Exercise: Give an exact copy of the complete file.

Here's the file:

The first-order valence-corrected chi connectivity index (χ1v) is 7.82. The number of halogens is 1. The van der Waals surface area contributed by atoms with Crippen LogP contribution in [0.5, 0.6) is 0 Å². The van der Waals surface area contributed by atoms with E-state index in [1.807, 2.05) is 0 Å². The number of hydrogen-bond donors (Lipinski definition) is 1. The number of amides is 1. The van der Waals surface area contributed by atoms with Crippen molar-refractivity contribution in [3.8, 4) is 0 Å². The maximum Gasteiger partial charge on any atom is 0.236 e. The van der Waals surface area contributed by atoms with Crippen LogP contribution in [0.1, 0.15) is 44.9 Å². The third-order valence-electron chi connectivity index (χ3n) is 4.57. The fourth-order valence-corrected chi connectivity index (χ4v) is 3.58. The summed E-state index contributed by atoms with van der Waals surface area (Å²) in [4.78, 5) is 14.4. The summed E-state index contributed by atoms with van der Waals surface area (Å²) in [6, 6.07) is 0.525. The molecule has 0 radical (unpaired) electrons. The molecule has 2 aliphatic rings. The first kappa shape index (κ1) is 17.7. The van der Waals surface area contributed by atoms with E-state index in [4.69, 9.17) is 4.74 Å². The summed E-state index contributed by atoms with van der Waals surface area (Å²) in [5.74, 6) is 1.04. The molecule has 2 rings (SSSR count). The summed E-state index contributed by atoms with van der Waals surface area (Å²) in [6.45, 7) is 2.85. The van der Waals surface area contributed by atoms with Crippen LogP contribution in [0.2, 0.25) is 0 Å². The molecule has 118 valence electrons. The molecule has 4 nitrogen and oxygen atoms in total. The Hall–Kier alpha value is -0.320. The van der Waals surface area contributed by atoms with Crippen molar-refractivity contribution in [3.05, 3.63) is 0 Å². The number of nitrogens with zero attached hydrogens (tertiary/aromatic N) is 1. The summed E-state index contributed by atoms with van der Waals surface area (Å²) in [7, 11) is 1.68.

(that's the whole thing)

The first-order valence-corrected chi connectivity index (χ1v) is 7.82. The number of halogens is 1. The van der Waals surface area contributed by atoms with Crippen LogP contribution in [0.5, 0.6) is 0 Å². The van der Waals surface area contributed by atoms with E-state index in [1.807, 2.05) is 0 Å². The number of hydrogen-bond donors (Lipinski definition) is 1. The number of amides is 1. The van der Waals surface area contributed by atoms with Crippen molar-refractivity contribution in [3.8, 4) is 0 Å². The maximum Gasteiger partial charge on any atom is 0.236 e. The van der Waals surface area contributed by atoms with Crippen LogP contribution in [0.1, 0.15) is 44.9 Å². The third-order valence-electron chi connectivity index (χ3n) is 4.57. The fourth-order valence-corrected chi connectivity index (χ4v) is 3.58. The summed E-state index contributed by atoms with van der Waals surface area (Å²) in [4.78, 5) is 14.4. The summed E-state index contributed by atoms with van der Waals surface area (Å²) in [6, 6.07) is 0.525. The molecule has 0 radical (unpaired) electrons. The molecule has 2 aliphatic rings. The first kappa shape index (κ1) is 17.7. The van der Waals surface area contributed by atoms with E-state index in [4.69, 9.17) is 4.74 Å². The summed E-state index contributed by atoms with van der Waals surface area (Å²) in [5.74, 6) is 1.04. The molecule has 2 rings (SSSR count). The summed E-state index contributed by atoms with van der Waals surface area (Å²) in [6.45, 7) is 2.85. The van der Waals surface area contributed by atoms with Crippen LogP contribution in [0.2, 0.25) is 0 Å². The molecule has 118 valence electrons. The molecule has 4 nitrogen and oxygen atoms in total. The Hall–Kier alpha value is -0.320. The van der Waals surface area contributed by atoms with Crippen molar-refractivity contribution in [3.05, 3.63) is 0 Å². The number of nitrogens with zero attached hydrogens (tertiary/aromatic N) is 1. The summed E-state index contributed by atoms with van der Waals surface area (Å²) in [7, 11) is 1.68.